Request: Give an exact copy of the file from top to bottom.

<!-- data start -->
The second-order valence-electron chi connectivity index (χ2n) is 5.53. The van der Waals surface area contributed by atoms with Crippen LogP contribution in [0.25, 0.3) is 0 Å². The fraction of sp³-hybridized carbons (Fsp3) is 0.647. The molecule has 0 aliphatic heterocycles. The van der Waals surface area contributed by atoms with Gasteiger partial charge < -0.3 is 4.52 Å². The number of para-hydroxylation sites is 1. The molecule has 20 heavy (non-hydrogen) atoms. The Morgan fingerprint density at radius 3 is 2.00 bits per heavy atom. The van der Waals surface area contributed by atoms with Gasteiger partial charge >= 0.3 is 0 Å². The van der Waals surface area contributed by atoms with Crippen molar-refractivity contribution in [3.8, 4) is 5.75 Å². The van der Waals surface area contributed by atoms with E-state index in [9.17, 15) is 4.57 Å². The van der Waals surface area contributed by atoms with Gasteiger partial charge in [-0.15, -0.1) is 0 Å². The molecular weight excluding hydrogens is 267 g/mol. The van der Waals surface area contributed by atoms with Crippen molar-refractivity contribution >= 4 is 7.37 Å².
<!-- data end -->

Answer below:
The second-order valence-electron chi connectivity index (χ2n) is 5.53. The van der Waals surface area contributed by atoms with Crippen LogP contribution in [0.25, 0.3) is 0 Å². The fraction of sp³-hybridized carbons (Fsp3) is 0.647. The molecule has 0 aliphatic heterocycles. The van der Waals surface area contributed by atoms with Gasteiger partial charge < -0.3 is 4.52 Å². The number of para-hydroxylation sites is 1. The molecule has 20 heavy (non-hydrogen) atoms. The Morgan fingerprint density at radius 3 is 2.00 bits per heavy atom. The van der Waals surface area contributed by atoms with Gasteiger partial charge >= 0.3 is 0 Å². The van der Waals surface area contributed by atoms with Crippen molar-refractivity contribution in [3.8, 4) is 5.75 Å². The van der Waals surface area contributed by atoms with E-state index in [9.17, 15) is 4.57 Å². The van der Waals surface area contributed by atoms with Gasteiger partial charge in [-0.15, -0.1) is 0 Å². The molecular weight excluding hydrogens is 267 g/mol. The van der Waals surface area contributed by atoms with Crippen molar-refractivity contribution >= 4 is 7.37 Å².